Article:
Transport bottleneck curbs tourism along Silk Road: UNDP official
16:20, July 04, 2007
|It was once the main route for goods and people across Asia and into Europe, but international experts in development are now lamenting the inadequate transport links on the centuries-old Silk Road.
The lack of sufficient transport between China and Central Asia,especially air links, has become an obstacle to tourism development along the Silk Road, according to the United Nations Development Program.
"The air links between cities in Central Asia and those in China (that are located on the Silk Road) are not many," Khalid Malik, UN coordinator and UNDP resident representative in China said on the second Silk Road Mayors Forum in Lanzhou, capital of northwest China's Gansu Province.
"We are starting to deal with it and it is not hard to change,"he said.
The UNDP would try to bring together civil aviation officials and airlines from China and Central Asian countries and help them reach concrete deals to increase air links, he said.
More than 100 million Chinese would travel abroad each year by 2020, said Malik. Tourism was generating enormous opportunities asit had become larger than the steel and oil sectors.
Besides the traffic hurdle, poor tourism infrastructure, including hotels, lack of foreign investment, and difficulty in getting visas, also hindered tourism growth in the cities along the Silk Road, Malik added.
His concerns were echoed by Zhou Aiquan, chief of the tourism bureau of Xi'an, the starting point of the 2,100-year-old Silk Road.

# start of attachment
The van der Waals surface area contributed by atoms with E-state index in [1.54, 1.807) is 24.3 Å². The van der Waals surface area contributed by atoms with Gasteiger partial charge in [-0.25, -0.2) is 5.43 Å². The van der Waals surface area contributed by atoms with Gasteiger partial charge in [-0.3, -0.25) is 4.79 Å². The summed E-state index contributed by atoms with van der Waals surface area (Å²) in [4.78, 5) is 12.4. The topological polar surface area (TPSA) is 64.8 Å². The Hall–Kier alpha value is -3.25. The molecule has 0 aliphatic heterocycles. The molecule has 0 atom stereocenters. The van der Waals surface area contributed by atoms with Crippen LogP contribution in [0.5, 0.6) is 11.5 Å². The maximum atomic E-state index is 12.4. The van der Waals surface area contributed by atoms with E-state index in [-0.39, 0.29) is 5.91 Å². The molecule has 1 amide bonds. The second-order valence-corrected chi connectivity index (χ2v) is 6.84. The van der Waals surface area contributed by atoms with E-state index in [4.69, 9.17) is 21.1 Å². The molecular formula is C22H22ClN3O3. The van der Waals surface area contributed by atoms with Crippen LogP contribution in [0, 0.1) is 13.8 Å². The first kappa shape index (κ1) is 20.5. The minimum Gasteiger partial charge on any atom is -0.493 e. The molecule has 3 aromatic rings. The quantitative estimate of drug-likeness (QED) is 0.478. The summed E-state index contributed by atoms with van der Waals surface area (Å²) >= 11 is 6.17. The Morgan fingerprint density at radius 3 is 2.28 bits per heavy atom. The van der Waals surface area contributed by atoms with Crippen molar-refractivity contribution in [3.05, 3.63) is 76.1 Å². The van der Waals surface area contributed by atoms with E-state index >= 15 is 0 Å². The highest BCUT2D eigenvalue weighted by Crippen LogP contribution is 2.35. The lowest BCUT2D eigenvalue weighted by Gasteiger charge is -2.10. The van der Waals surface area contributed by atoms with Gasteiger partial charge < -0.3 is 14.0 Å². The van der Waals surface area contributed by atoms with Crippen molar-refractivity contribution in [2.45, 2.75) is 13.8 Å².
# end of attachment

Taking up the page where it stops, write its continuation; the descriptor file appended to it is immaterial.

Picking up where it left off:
The ancient Silk Road, dotted with historic and cultural attractions, was once unsurpassed in the trade it carried across Asia and Europe.
The biggest obstacle to tourism expansion along the Silk Road was the insufficient capacity to handle large amounts of traffic, said Zhou, who has been in the tourism sector for 12 years.
Zhou said his city had 24 international air links, but none leading to Central Asia, adding this had caused enormous inconvenience to both Chinese and foreign tourists.
"Air links between China and Central Asia countries are urgently needed and the forum can also initiate a fund to finance the links," he said.
Zhou also suggested trains for the exclusive use of tourists between major tourist spots and the establishment of consulates enroute to facilitate tourism expansion.
The two-day forum was sponsored by the UNDP, the Ministry of Commerce and Lanzhou People's Government. It aims to create platforms for dialogue, and establish cooperation mechanisms for nations, cities and business communities.